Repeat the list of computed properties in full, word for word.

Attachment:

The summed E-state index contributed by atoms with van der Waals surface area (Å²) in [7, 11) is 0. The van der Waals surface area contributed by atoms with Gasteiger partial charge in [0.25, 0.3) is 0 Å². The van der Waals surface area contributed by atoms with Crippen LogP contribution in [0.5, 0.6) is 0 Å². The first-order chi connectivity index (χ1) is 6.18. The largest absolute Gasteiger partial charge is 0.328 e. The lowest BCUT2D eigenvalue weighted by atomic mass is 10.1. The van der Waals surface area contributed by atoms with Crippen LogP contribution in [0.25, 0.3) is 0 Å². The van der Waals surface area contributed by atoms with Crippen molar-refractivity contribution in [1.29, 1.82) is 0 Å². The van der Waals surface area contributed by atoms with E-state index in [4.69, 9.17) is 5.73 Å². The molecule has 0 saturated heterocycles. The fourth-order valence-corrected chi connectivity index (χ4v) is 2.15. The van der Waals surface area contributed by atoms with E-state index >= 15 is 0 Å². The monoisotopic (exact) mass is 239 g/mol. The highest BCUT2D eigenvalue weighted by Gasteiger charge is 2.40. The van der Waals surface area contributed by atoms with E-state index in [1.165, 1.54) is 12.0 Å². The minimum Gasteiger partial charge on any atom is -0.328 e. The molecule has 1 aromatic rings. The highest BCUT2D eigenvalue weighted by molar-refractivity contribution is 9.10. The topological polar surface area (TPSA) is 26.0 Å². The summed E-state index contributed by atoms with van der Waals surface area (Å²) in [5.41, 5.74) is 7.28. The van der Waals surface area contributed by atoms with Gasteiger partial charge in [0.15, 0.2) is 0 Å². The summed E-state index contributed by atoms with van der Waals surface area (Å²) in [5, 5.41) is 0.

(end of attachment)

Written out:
The summed E-state index contributed by atoms with van der Waals surface area (Å²) in [7, 11) is 0. The van der Waals surface area contributed by atoms with Gasteiger partial charge in [0.25, 0.3) is 0 Å². The van der Waals surface area contributed by atoms with Crippen LogP contribution in [0.5, 0.6) is 0 Å². The first-order chi connectivity index (χ1) is 6.18. The largest absolute Gasteiger partial charge is 0.328 e. The lowest BCUT2D eigenvalue weighted by atomic mass is 10.1. The van der Waals surface area contributed by atoms with Crippen LogP contribution in [0.25, 0.3) is 0 Å². The van der Waals surface area contributed by atoms with Crippen molar-refractivity contribution in [1.29, 1.82) is 0 Å². The van der Waals surface area contributed by atoms with E-state index in [4.69, 9.17) is 5.73 Å². The molecule has 0 saturated heterocycles. The fourth-order valence-corrected chi connectivity index (χ4v) is 2.15. The van der Waals surface area contributed by atoms with E-state index >= 15 is 0 Å². The monoisotopic (exact) mass is 239 g/mol. The highest BCUT2D eigenvalue weighted by Gasteiger charge is 2.40. The van der Waals surface area contributed by atoms with E-state index in [1.165, 1.54) is 12.0 Å². The minimum Gasteiger partial charge on any atom is -0.328 e. The molecule has 1 aromatic rings. The highest BCUT2D eigenvalue weighted by molar-refractivity contribution is 9.10. The topological polar surface area (TPSA) is 26.0 Å². The summed E-state index contributed by atoms with van der Waals surface area (Å²) in [5.41, 5.74) is 7.28. The van der Waals surface area contributed by atoms with Gasteiger partial charge in [0.15, 0.2) is 0 Å². The summed E-state index contributed by atoms with van der Waals surface area (Å²) in [5, 5.41) is 0.